NEVER take anything you see, hear, smell, or taste on the internet “at face value.”  Especially in a forum or chat.  I might be a SSMBB certified trainer or a 15 year old who has nothing to do but sit here smoking weed and spouting off terminology I’ve learned by studying the subject.  You never know.
Take this for what it’s worth.  I have over 25 years dealing with and teaching statistical methods and quality concepts, but I do not claim to be an expert in Six Sigma or any other of the techniques.  Do I know what I’m talking about when I post?  I do try and “do my homework” before I speak.  But I won’t “brag” here about any of my certifications or experiences.
As for taking things at face value, never read only one posting.  Read the thread…. most if not all of it.  You will learn more by taking all the information and verifying it with reference materials or GBs, BBs, and MBBs you may know.
This certainly is a good resource for “novices” to learn, but many of them seem to think this forum is the only place to do so.  Look in the left column of links.  This site has a vast amount of resources much more reliable than this forum.  But, don’t let that discourage you from using the forum.  Just back up what you read on here with other resources.
Best of luck in your SS endeavors…..

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#107784

Nobody Expert
Participant

I don’t think it is a “silly” questtion,it could be a wise question because it has triggered a useful debate.

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#107785

Taylor
Member

Rubberdude,

Thanks for the forthright response regarding your qualifications and your thoughts on putting too much credence in anonymous forum postings.   I take it from your response that you have experience in quality assurance and the statistical and technical tools associated with the field.   And while you have no specific training, certification or project experience in Six Sigma, you try to give fact based and data driven advice when posting in the isixsigma.com forum.
Todd

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#107786

Chris Seider
Participant

Peppe,
The higher sigma level of the process, the better the process.  The sigma level “roughly” equates to the number of standard deviations between the mean and the closest spec limit.  If your process becomes less variable, then the standard deviation gets smaller and the sigma level of the process increases.

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#107792

S
Member

Heebeegeebee BB,
Your name is difficult to type :).  I believe 4.5 sigma actually is 3.4 DPMO if one looked up the distribution.  That’s why the believers in the shift say you need to have a 6 sigma level (short term capability) such that in the long term you only have 3.4 DPMO–I subscribe to this line of thinking.  Sigma level is defined as the capability in the short term so I think it’s important to keep in mind which DPMO, short or long term, is quoted with the sigma level.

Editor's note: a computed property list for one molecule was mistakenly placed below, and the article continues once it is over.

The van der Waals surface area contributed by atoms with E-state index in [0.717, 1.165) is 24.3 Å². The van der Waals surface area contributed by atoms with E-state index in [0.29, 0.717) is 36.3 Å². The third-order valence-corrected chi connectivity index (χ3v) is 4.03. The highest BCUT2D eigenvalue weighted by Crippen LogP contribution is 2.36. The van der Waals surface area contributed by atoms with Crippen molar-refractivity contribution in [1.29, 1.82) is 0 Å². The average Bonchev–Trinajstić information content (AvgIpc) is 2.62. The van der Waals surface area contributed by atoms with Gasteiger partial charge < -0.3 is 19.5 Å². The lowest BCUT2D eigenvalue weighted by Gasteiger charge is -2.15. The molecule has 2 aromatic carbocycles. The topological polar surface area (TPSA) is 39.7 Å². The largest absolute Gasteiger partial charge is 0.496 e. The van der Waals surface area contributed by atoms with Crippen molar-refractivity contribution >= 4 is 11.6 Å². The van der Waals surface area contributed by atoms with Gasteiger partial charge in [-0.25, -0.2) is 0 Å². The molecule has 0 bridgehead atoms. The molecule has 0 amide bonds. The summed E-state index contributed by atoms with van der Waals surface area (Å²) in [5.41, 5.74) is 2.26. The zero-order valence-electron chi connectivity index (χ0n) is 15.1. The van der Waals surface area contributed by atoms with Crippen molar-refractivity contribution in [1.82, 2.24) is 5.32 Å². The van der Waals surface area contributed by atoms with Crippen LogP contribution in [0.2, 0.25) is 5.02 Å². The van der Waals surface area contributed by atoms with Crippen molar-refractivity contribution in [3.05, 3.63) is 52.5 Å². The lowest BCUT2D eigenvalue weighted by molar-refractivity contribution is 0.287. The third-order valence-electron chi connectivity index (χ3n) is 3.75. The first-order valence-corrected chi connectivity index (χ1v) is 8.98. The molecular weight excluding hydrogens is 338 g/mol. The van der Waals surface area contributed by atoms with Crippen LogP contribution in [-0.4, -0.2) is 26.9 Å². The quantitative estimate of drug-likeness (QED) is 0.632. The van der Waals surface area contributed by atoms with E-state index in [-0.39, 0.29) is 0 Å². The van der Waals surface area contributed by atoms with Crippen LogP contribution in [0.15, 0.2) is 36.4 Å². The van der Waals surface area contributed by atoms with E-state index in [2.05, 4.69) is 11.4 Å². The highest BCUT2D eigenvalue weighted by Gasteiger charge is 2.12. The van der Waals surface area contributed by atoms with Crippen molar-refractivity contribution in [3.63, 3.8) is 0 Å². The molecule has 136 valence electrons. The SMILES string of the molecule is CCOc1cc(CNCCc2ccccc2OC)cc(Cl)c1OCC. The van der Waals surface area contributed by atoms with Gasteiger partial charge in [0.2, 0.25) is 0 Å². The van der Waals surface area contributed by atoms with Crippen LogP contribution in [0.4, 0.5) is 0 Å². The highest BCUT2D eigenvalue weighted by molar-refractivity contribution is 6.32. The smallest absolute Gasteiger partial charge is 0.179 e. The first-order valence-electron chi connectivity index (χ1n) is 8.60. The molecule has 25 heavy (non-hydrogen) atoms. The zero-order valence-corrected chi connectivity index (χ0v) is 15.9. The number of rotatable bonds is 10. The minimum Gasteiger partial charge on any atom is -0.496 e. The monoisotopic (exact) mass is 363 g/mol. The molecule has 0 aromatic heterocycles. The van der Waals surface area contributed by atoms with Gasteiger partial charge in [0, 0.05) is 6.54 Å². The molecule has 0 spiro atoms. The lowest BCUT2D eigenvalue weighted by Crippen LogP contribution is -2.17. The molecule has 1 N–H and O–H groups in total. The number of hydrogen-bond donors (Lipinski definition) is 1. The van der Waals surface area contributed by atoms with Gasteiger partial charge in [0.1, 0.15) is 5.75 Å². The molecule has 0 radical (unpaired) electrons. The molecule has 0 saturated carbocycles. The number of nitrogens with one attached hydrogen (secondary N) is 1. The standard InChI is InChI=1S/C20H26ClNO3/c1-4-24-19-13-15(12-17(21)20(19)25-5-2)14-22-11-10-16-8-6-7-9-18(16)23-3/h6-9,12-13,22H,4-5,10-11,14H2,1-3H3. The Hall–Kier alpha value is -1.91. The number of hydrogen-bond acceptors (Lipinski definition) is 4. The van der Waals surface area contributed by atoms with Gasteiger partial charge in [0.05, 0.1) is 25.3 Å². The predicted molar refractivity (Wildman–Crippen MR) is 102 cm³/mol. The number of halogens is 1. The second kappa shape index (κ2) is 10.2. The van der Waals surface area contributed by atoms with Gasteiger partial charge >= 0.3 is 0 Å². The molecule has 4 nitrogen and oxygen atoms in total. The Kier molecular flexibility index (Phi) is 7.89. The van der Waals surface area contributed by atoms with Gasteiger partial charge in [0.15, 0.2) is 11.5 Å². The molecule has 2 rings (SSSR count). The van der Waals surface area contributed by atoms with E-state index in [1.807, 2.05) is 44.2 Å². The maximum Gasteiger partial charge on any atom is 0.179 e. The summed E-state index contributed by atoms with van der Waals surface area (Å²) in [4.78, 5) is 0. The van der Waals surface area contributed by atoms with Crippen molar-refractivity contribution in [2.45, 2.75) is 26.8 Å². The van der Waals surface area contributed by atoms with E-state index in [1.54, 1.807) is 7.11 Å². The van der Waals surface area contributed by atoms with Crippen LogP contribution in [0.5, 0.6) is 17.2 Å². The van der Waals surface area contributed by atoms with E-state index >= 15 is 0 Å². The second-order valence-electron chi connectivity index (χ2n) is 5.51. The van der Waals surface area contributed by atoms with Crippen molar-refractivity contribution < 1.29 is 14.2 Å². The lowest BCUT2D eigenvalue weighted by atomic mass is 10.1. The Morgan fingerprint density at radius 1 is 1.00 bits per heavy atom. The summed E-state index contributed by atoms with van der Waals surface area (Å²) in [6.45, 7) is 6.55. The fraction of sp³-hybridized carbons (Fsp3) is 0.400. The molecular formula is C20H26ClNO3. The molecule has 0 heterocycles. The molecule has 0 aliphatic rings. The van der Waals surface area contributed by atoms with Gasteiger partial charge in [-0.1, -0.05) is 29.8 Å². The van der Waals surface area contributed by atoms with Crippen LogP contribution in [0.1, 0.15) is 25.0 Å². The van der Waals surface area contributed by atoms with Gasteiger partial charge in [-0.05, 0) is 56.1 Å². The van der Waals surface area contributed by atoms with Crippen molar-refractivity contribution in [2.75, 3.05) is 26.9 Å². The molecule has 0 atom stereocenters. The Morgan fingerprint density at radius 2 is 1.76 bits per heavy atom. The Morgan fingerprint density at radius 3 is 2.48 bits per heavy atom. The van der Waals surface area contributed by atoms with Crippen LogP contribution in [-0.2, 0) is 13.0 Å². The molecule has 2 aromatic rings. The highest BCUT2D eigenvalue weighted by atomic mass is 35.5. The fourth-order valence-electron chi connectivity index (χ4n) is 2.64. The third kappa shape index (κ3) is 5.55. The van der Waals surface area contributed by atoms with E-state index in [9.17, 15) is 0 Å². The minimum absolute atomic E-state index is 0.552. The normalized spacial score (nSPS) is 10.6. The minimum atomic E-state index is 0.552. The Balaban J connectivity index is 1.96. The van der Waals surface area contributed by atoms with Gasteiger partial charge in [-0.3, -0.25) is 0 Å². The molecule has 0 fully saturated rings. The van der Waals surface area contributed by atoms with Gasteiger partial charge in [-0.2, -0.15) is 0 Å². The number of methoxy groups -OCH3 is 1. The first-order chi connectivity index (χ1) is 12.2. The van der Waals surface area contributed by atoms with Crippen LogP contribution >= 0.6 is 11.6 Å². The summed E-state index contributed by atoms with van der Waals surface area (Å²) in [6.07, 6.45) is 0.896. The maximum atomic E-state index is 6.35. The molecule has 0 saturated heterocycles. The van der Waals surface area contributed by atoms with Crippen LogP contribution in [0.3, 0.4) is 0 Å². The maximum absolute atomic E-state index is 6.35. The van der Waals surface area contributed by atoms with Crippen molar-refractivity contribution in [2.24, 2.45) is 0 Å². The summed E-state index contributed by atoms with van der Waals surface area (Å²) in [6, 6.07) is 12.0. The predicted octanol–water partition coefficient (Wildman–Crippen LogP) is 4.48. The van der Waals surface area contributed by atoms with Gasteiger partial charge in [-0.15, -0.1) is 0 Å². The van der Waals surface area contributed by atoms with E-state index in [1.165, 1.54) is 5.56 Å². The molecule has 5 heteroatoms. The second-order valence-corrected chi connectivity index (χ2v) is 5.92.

Even if you are referring to the 1.5 shifted sigma level, at 3 Sigma, the DPMO would be 66807 not just 60,000–a difference of nearly 10%.

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#107793

Heebeegeebee BB
Participant

Again, that’s why i used the caveat, “aproximately”.  Eyeballing a slide rule, you must allow for some Operator induced variation. ;-)
Geesh…

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#107794

S
Member

:)
LOL….yes

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#107795

Tim F
Member

I can see how this terminology could be confusing.  The “sigma level” is not measuring the size of sigma (the varitions in the proces) but rather it is measuring a RATIO of the specs to the actual sigma value for your process.
A “six sigma” process means that the goal is 6 times larger than the observed vatiation, NOT that the variation is six times larger than the goal.
Let me build on the goal post example someone else suggested.  If I have a goal 12 m wide and can usually put my shots in a 6 m wide range, then the goal is twice as wide as my variation, and I have a “2 sigma”  process.  If a soccer pro could usually put the ball in a 2 m range, the goals would be 6 times wider than the variation, so we have a “6 sigma” process.

Tim F

P.S.  In terms of sigma specfically, the “spec limits” for the goal are +/- 6m, and sigma is 3m for the first example.  So the allowed variation from the center is 6m = 2 x 3m = 2 x sigma = “2 sigma process”.
P.P.S  The “1.5 sigma shift” would be akin to coming back each day to kick some ball, but having varying winds blow.   On a bad day, the wind could blow the balls up to 1.5sigma = 1.5 x 3m = 4.5m off center.  Even though the shots still are clustered within a 6m range, that range is well off-center and a lot more shots will miss the goal. If you believe that such a 1.5 sigma shift is typical, then calculations of the defects should include this shift of the center.